Fig. 4 Cryo-TEM images depicting the effect of increasing the concentration of dioxane on the shape transformation of extruded polymersomes (ca. 150 nm) Respective THF[thin space (1/6-em)]:[thin space (1/6-em)]dioxane ratios (v/v%) are: (A) 100[thin space (1/6-em)]:[thin space (1/6-em)]0, (B) 80[thin space (1/6-em)]:[thin space (1/6-em)]20, (C) 70[thin space (1/6-em)]:[thin space (1/6-em)]30, (D) 50[thin space (1/6-em)]:[thin space (1/6-em)]50 and (E) 30[thin space (1/6-em)]:[thin space (1/6-em)]70. The mean aspect ratio calculated from image analysis (F) depicts the increase in length-to-width variation with increasing dioxane ratios. Scale bars are 200 nm.

Higher aspect ratio particles could be obtained by further increasing the concentration of dioxane to a final THF[thin space (1/6-em)]:[thin space (1/6-em)]dioxane ratio of 30[thin space (1/6-em)]:[thin space (1/6-em)]70 (Fig. 4 and S8–10), elongating spherical nanoparticles into prolates and eventually tubes – demonstrating the role dioxane plays in plasticizing PDLLA membrane. At a mixture of THF and dioxane with a ratio 1[thin space (1/6-em)]:[thin space (1/6-em)]4, the shape transformation of the extruded polymersomes, in most cases, yielded a mixture of polymersomes and aggregates – again, highlighting the role of THF in modulating the polymer-solvent interactions and yielding a well-ordered membrane. Table 2 displays the results of the extrusion of polymersomes and their shape transformation with varying solvent composition.

Table 2 Results from varying THF[thin space (1/6-em)]:[thin space (1/6-em)]dioxane ratios in extrusion of polymersomes and subsequent shape transformation
Solvent composition scheme
  Ratio solvents Initial morphology Structure after shape transformation Mean aspect ratio
Dioxane Tetrahydrofuran
image file: c9py01089k-u2.tif 0 10 Spheres Spheres 0.99
2 8 Spheres Spheres + prolates 1.33
3 7 Spheres Spheres + prolates 1.82
5 5 Spheres Tubes 2.19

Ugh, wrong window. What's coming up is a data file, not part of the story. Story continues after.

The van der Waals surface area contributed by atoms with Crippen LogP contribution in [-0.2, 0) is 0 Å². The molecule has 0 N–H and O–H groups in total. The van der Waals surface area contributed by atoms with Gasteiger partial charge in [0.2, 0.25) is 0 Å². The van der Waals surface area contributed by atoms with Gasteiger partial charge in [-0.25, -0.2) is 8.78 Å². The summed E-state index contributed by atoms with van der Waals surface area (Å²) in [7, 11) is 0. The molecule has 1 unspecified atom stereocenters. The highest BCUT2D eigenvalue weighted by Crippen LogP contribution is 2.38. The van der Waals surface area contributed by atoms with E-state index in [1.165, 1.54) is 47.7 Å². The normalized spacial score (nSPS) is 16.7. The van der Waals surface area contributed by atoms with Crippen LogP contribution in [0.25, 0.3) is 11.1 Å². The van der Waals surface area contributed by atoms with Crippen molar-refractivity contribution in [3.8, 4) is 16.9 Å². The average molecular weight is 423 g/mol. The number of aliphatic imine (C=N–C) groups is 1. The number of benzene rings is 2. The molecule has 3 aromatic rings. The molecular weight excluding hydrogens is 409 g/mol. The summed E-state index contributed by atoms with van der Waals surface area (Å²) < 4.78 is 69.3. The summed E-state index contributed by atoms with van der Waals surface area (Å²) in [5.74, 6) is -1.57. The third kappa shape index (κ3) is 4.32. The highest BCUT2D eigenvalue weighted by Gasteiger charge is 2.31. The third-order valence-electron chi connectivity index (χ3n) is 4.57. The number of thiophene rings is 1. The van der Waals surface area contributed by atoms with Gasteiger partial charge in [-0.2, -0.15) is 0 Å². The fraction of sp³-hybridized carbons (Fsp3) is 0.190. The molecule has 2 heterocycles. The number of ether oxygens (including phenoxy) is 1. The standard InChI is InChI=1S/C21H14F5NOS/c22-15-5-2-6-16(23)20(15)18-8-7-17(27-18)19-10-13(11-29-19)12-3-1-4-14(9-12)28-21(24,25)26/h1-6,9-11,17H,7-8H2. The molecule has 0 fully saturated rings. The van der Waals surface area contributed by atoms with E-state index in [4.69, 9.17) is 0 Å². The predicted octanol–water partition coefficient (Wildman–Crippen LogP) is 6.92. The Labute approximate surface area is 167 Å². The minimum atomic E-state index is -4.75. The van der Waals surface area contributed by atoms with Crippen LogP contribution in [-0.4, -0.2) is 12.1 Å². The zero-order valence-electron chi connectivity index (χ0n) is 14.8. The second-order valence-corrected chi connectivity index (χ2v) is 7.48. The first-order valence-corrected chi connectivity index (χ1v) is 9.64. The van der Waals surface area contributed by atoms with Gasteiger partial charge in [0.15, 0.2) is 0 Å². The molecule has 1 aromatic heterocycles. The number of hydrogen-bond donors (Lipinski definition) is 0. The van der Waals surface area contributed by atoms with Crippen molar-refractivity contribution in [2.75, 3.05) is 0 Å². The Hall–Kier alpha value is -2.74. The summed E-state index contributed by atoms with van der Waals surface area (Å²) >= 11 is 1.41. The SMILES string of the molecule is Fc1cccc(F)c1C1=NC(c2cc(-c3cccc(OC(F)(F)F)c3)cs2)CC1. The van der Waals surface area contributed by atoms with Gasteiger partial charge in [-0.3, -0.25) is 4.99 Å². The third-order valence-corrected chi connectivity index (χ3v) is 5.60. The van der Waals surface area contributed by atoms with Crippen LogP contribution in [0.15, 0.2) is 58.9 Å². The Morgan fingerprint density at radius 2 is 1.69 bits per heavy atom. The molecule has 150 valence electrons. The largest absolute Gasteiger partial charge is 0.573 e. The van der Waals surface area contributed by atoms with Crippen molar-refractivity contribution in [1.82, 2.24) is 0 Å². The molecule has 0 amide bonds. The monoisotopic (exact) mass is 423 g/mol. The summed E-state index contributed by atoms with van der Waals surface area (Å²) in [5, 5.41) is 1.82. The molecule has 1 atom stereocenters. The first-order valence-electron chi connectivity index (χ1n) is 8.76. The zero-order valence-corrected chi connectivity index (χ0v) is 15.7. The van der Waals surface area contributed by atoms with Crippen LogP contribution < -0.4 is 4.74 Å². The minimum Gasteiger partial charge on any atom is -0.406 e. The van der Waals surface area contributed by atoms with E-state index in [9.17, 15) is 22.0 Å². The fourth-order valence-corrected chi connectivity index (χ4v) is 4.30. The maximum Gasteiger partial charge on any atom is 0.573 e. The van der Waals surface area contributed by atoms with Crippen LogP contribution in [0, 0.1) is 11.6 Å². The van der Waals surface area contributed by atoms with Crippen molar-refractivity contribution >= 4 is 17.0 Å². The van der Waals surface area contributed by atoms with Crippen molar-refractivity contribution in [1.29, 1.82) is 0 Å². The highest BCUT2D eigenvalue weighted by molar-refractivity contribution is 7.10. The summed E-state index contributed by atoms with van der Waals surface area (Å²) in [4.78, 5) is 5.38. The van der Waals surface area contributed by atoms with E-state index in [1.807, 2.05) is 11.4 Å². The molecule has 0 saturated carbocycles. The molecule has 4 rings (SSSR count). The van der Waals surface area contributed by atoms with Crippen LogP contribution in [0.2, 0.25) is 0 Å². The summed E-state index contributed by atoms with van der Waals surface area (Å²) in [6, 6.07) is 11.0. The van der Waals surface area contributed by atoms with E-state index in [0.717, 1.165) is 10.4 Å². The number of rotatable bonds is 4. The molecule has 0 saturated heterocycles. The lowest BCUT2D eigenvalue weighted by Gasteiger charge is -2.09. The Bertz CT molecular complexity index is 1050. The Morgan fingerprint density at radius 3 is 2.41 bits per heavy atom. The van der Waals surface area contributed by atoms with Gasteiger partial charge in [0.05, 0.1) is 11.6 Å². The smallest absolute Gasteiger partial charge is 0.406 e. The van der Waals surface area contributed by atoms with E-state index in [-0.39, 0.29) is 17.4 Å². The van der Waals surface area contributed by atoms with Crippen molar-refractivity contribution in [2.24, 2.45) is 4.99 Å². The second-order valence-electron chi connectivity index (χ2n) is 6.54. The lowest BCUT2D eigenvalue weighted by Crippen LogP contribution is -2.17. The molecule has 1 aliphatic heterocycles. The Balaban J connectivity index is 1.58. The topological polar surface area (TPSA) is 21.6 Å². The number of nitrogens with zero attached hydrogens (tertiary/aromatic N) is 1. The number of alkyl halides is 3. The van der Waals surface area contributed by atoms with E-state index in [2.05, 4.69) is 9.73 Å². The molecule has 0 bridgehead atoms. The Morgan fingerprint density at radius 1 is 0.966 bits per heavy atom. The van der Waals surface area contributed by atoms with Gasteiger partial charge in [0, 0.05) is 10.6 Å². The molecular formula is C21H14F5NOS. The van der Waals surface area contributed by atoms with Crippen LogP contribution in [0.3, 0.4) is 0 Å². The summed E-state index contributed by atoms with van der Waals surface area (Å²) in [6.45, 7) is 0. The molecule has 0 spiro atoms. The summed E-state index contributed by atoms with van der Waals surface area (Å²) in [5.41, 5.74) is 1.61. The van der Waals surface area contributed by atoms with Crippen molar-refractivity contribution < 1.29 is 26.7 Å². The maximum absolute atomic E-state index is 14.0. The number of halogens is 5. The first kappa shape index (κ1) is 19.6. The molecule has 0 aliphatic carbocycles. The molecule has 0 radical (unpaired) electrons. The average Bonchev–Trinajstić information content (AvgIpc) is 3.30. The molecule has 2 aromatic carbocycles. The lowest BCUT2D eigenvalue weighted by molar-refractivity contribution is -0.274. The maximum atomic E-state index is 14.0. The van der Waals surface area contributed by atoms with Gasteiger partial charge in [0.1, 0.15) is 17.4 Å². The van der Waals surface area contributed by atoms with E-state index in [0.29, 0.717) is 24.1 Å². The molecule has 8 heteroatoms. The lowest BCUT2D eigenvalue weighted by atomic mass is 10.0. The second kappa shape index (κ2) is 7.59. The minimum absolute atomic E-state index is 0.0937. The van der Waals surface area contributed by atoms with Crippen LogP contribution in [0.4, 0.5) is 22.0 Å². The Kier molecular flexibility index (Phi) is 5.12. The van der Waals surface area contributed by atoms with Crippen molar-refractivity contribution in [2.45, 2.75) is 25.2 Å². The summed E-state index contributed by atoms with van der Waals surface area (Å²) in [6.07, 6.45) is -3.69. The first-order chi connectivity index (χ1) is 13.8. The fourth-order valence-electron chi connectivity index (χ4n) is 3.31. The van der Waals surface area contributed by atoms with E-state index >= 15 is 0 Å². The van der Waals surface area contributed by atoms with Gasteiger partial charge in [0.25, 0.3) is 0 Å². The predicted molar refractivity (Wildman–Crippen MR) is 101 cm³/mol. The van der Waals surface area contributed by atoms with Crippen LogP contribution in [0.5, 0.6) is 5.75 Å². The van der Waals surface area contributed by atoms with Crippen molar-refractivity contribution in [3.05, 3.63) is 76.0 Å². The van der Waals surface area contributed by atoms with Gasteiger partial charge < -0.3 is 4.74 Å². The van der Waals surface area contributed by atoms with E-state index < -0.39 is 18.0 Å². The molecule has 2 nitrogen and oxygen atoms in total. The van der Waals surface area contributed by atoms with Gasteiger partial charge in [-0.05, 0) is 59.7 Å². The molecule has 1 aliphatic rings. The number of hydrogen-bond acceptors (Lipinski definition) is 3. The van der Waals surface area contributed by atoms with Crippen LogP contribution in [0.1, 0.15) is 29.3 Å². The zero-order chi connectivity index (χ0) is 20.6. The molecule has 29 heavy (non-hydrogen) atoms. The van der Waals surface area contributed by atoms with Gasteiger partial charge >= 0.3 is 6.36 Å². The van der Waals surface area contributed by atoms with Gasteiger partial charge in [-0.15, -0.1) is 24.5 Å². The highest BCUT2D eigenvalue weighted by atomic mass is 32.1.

7 3 Spheres Tubes 4.89
8 2 Aggregation Aggregation  
10 0 Aggregation Aggregation  


From these experiments it is clear that the properties of the solvent are of utmost importance in modulating not only membrane formation but also the bending rigidity, either allowing or impeding shape transformation. Furthermore, it is clear that increasing solvent polarity (by increasing the amount of THF) is a significant driving factor in tailoring repulsive interactions between PEG-PDLLA polymer chains to yield stable assemblies. On the other hand, membrane flexibility is necessary to induce shape transformation; as evident by the formation of longer tubes at higher dioxane content.

Conclusions

The intricate interplay between dioxane and THF demonstrates that polymer swelling in cosolvents contributes immensely to the supramolecular structure of the self-assembled polymers and, in turn, morphology can be controlled. This provides us with means to control the morphology of PEG-PDLLA nanoparticles without directly adjusting the chemical composition of the copolymer, and therefore, facilitating easier techniques to control nanoparticle morphology for applications in bio-(medical) chemistry.

Conflicts of interest

There are no conflicts to declare.

Acknowledgements

The authors would like to acknowledge the support from the NWO-NSFC Advanced Materials (project 792.001.015) and the National Natural Science Foundation of China (NSFC 51561135010).

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Footnote

Electronic supplementary information (ESI) available. See DOI: 10.1039/c9py01089k

This journal is © The Royal Society of Chemistry 2019